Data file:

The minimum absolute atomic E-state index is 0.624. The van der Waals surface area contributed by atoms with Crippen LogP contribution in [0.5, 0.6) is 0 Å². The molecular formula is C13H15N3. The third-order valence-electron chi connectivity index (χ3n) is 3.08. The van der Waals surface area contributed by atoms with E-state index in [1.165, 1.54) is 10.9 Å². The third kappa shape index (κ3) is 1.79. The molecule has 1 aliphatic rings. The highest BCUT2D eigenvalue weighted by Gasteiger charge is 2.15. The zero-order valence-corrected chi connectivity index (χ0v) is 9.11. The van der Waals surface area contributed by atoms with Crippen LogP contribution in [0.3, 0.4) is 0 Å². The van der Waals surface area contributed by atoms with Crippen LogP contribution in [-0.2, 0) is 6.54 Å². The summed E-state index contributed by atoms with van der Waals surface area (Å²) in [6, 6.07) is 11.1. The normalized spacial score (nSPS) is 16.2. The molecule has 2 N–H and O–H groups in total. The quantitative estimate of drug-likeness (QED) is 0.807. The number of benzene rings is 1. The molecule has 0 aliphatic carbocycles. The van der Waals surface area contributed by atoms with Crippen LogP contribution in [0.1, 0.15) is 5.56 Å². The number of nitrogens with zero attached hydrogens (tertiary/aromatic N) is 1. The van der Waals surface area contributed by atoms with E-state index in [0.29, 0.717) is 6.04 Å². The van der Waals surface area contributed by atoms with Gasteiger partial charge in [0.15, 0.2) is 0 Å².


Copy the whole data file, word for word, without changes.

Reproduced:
The minimum absolute atomic E-state index is 0.624. The van der Waals surface area contributed by atoms with Crippen LogP contribution in [0.5, 0.6) is 0 Å². The molecular formula is C13H15N3. The third-order valence-electron chi connectivity index (χ3n) is 3.08. The van der Waals surface area contributed by atoms with E-state index in [1.165, 1.54) is 10.9 Å². The third kappa shape index (κ3) is 1.79. The molecule has 1 aliphatic rings. The highest BCUT2D eigenvalue weighted by Gasteiger charge is 2.15. The zero-order valence-corrected chi connectivity index (χ0v) is 9.11. The van der Waals surface area contributed by atoms with Crippen LogP contribution in [0.3, 0.4) is 0 Å². The van der Waals surface area contributed by atoms with Crippen LogP contribution in [-0.2, 0) is 6.54 Å². The summed E-state index contributed by atoms with van der Waals surface area (Å²) in [6, 6.07) is 11.1. The normalized spacial score (nSPS) is 16.2. The molecule has 2 N–H and O–H groups in total. The quantitative estimate of drug-likeness (QED) is 0.807. The number of benzene rings is 1. The molecule has 0 aliphatic carbocycles. The van der Waals surface area contributed by atoms with Crippen LogP contribution in [0.1, 0.15) is 5.56 Å². The number of nitrogens with zero attached hydrogens (tertiary/aromatic N) is 1. The van der Waals surface area contributed by atoms with E-state index in [0.29, 0.717) is 6.04 Å². The van der Waals surface area contributed by atoms with Gasteiger partial charge in [0.15, 0.2) is 0 Å².